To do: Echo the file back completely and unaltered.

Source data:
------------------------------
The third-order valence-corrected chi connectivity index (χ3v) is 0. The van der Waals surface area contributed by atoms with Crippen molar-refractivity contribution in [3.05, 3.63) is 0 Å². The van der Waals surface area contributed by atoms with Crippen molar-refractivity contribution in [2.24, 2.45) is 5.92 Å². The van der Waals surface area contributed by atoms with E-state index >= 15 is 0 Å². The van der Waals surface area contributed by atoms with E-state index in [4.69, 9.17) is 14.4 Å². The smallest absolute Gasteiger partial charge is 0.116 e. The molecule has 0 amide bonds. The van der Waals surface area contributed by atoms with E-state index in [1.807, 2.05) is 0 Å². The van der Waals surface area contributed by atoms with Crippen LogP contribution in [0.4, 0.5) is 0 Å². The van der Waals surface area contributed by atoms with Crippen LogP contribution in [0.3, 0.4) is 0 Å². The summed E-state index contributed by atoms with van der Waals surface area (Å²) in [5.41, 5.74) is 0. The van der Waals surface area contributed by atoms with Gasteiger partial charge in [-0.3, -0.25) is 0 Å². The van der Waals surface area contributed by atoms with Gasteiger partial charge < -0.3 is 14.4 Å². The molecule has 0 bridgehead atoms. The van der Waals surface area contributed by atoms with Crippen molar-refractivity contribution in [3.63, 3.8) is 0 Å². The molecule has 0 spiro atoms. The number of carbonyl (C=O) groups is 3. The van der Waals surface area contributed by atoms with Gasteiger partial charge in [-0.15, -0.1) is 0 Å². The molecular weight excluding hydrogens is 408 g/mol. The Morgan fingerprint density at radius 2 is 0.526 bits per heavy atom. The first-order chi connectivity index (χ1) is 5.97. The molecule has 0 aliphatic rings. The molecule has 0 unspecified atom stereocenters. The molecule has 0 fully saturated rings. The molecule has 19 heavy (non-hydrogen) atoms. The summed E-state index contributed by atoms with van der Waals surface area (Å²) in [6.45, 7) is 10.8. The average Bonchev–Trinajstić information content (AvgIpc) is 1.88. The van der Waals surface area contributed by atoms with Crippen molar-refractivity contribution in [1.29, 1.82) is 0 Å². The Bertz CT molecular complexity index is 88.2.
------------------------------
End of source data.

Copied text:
The third-order valence-corrected chi connectivity index (χ3v) is 0. The van der Waals surface area contributed by atoms with Crippen molar-refractivity contribution in [3.05, 3.63) is 0 Å². The van der Waals surface area contributed by atoms with Crippen molar-refractivity contribution in [2.24, 2.45) is 5.92 Å². The van der Waals surface area contributed by atoms with E-state index >= 15 is 0 Å². The van der Waals surface area contributed by atoms with E-state index in [4.69, 9.17) is 14.4 Å². The smallest absolute Gasteiger partial charge is 0.116 e. The molecule has 0 amide bonds. The van der Waals surface area contributed by atoms with E-state index in [1.807, 2.05) is 0 Å². The van der Waals surface area contributed by atoms with Crippen LogP contribution in [0.4, 0.5) is 0 Å². The van der Waals surface area contributed by atoms with Crippen LogP contribution in [0.3, 0.4) is 0 Å². The summed E-state index contributed by atoms with van der Waals surface area (Å²) in [5.41, 5.74) is 0. The van der Waals surface area contributed by atoms with Gasteiger partial charge in [-0.3, -0.25) is 0 Å². The van der Waals surface area contributed by atoms with Gasteiger partial charge < -0.3 is 14.4 Å². The molecule has 0 bridgehead atoms. The van der Waals surface area contributed by atoms with Crippen molar-refractivity contribution in [3.63, 3.8) is 0 Å². The molecule has 0 spiro atoms. The number of carbonyl (C=O) groups is 3. The van der Waals surface area contributed by atoms with Gasteiger partial charge in [-0.15, -0.1) is 0 Å². The molecular weight excluding hydrogens is 408 g/mol. The Morgan fingerprint density at radius 2 is 0.526 bits per heavy atom. The first-order chi connectivity index (χ1) is 5.97. The molecule has 0 aliphatic rings. The molecule has 0 unspecified atom stereocenters. The molecule has 0 fully saturated rings. The molecule has 19 heavy (non-hydrogen) atoms. The summed E-state index contributed by atoms with van der Waals surface area (Å²) in [6.45, 7) is 10.8. The average Bonchev–Trinajstić information content (AvgIpc) is 1.88. The van der Waals surface area contributed by atoms with Crippen molar-refractivity contribution in [1.29, 1.82) is 0 Å². The Bertz CT molecular complexity index is 88.2.